May 1886. As part of a national movement to win an eight-hour workday, workers at the McCormick Harvesting Machine Company in Chicago are on strike. Police attack, killing at least one person and injuring multiple others. The next day, labor leaders organize a peaceful mass rally at Haymarket Square. A bomb goes off and police indiscriminately shoot protesters.
The confrontation became an international rallying cry for labor advocates, but it would be 54 more years before the 40-hour workweek became enshrined by the Fair Labor Standards Act of 1938. A year later, the rapidly growing United Auto Workers brought to heel the Ford Motor Company— perhaps the most anti-union of the Big Three automakers at the time— by securing workers’ first collective bargaining agreement with the company.
The growth of the industrial economy, along with a militant and newly organized working class, would force meaningful concessions from capital. But the eight-hour workday and 40-hour workweek would require a global crisis — in this case, capital’s need for labor peace during World War II — to become a reality.
We now have the great opportunity of existing not in the midst of a single global crisis, but a “polycrisis.”
As historian Adam Tooze writes, “In the polycrisis, the shocks are disparate, but they interact so that the whole is even more overwhelming than the sum of the parts.”
Yes, we are potentially overwhelmed and left adrift by the convergence of a once-in-a-hundred-years pandemic, the unmasking of the deep impacts of climate change, the protracted armed conflicts in Ukraine and across Africa and the Middle East, and an uncertain transition to a future beyond neoliberal economics. But therein lies the opportunity.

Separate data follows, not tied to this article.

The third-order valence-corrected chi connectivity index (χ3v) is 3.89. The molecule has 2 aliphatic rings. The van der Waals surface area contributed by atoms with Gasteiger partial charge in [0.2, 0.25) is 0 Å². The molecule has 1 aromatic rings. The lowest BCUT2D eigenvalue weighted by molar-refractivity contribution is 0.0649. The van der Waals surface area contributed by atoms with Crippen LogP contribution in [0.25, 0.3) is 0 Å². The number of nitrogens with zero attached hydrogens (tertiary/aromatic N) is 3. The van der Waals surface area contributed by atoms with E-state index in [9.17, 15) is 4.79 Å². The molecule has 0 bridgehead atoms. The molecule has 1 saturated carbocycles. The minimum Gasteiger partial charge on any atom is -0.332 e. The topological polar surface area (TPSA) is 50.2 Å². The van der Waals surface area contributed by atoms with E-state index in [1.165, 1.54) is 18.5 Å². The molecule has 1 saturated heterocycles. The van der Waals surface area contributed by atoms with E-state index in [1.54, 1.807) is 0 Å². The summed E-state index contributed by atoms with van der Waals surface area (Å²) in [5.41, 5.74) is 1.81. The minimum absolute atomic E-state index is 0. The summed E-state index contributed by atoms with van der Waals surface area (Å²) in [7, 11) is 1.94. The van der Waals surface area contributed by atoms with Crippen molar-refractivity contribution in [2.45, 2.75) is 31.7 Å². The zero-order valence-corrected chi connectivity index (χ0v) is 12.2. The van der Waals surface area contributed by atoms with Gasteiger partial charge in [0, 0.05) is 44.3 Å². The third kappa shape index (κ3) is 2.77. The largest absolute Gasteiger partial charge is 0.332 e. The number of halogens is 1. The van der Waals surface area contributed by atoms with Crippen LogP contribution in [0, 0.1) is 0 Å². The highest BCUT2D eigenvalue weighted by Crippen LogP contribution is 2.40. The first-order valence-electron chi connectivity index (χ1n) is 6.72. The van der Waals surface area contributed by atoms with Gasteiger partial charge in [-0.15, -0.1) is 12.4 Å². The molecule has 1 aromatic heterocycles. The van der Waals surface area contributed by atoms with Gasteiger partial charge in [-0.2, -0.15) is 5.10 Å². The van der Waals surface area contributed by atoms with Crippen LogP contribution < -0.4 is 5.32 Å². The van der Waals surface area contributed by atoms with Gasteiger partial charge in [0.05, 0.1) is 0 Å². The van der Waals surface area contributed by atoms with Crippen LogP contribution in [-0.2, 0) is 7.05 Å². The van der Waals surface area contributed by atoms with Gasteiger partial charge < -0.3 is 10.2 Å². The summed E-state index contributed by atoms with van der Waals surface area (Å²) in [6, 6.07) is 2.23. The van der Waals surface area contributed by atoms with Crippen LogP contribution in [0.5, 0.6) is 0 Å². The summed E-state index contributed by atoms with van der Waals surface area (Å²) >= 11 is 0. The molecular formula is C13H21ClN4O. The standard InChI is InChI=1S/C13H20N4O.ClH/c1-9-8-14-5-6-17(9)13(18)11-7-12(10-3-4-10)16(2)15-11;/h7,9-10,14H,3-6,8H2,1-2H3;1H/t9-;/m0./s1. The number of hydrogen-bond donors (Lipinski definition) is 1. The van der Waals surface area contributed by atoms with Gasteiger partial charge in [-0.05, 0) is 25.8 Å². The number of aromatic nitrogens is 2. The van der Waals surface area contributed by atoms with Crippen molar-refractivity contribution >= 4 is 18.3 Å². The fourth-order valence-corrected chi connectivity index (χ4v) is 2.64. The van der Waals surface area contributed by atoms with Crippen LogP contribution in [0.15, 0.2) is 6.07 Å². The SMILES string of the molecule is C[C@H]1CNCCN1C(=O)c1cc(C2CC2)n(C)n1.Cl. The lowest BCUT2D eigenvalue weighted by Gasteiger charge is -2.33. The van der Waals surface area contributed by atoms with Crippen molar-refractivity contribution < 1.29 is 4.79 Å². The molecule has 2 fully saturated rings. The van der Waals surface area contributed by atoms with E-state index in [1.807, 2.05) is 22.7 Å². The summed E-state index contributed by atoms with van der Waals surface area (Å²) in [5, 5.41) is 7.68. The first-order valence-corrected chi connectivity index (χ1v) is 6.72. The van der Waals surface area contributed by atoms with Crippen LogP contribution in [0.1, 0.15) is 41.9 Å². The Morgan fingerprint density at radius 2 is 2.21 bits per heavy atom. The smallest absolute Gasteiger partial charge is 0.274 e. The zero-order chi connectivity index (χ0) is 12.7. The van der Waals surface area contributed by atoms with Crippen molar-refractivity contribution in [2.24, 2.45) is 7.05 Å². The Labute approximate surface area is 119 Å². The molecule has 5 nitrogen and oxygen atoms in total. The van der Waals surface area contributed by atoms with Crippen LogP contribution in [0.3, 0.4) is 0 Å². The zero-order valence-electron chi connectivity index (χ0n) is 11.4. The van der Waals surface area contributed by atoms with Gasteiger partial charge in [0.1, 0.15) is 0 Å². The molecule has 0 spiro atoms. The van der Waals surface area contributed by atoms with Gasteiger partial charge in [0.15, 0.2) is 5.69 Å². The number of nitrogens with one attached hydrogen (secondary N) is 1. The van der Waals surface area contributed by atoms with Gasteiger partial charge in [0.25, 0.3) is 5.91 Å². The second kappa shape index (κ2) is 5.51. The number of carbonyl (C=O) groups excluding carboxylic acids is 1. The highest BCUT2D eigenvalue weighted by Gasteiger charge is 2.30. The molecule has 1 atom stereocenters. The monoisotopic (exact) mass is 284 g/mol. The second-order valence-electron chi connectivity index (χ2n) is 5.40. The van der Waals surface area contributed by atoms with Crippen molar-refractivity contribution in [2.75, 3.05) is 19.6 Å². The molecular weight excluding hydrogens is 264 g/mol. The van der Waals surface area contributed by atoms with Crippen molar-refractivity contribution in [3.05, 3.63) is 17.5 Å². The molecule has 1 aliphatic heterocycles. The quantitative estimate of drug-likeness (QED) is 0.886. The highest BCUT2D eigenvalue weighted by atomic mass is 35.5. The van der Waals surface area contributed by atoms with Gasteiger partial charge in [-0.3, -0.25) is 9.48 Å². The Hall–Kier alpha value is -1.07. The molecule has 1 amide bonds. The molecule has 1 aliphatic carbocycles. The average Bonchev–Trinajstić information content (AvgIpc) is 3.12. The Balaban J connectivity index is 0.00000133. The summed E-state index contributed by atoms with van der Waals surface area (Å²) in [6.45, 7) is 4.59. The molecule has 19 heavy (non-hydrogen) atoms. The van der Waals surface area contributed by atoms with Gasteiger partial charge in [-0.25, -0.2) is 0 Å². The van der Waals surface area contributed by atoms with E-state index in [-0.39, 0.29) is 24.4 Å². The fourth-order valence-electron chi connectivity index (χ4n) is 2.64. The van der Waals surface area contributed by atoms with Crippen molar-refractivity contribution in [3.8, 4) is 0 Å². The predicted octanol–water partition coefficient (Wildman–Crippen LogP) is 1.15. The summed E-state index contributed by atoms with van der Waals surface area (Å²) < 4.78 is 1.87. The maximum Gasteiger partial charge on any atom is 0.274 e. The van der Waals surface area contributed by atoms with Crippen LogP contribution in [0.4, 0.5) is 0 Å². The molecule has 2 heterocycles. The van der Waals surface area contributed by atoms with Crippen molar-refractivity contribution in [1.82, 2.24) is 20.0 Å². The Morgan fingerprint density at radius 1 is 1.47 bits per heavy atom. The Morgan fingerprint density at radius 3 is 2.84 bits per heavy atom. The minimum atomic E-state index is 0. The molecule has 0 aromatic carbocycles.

Our climate future demands nothing less than a transformation of our political economy to focus on human needs over shareholder returns. Where better to start than a reimagination and recalibration of our relationship to capital and production, to the amount of time we are compelled to spend doing what Americans do best, which is to say, work?
This summer, the United Auto Workers, led by its first popularly elected president, Shawn Fain, began its next contract campaign with the Big Three. A union whose strength has been gutted by decades of deindustrialization couldn’t be blamed if it chose, in a moment of enormous industry change, to mount a purely defensive fight. But the union seems to be rising to the moment and is clearly going on the offensive.
“We have to work longer and harder just to maintain the same standard of living that we had before,” Fain recently told his union. “That means more time at work, and less time living life. That means missing Little League games and family reunions. It means less time outdoors, less time traveling, less time pursuing our passions and our hobbies.”
Fain is demanding a 32-hour workweek, a reasonable demand that has the potential to help meet part of our current crises. And we should all be asking for more. In a time of record corporate profits, when workers are continuously exploited and life expectancy is declining, there’s no reason workers shouldn’t demand everything.
A 20-hour workweek would require the kind of shift in economic common sense necessary for a future worth living. Our ability to imagine that livable climate future depends upon our ability to connect with each other, to take care of the basic needs of our society, to create meaningful work for all. In a polycrisis, we can’t tinker around the edges. To create the world we need, we must make the kind of demands that can deliver real transformation.
Of course, we’ll take 32 today. And we’ll use those eight hours to organize for tomorrow.
In this new book, longtime organizers and movement educators Mariame Kaba and Kelly Hayes examine the political lessons of the Covid-19 pandemic and its aftermath, including the convergence of mass protest and mass formations of mutual aid. Let This Radicalize You answers the urgent question: What fuels and sustains activism and organizing when it feels like our worlds are collapsing?
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Alex Han is Executive Director of In These Times. He has organized with unions, in the community, and in progressive politics for two decades. In addition to serving as Midwest Political Director for Bernie 2020, he’s worked to amplify the power of community and labor organizations at Bargaining for the Common Good, served as a Vice President of SEIU Healthcare Illinois and Indiana for over a decade, and helped to found United Working Families, an independent political organization in Illinois that has elected dozens of working-class leaders to city, state and federal office. Most recently he was executive editor of Convergence Magazine.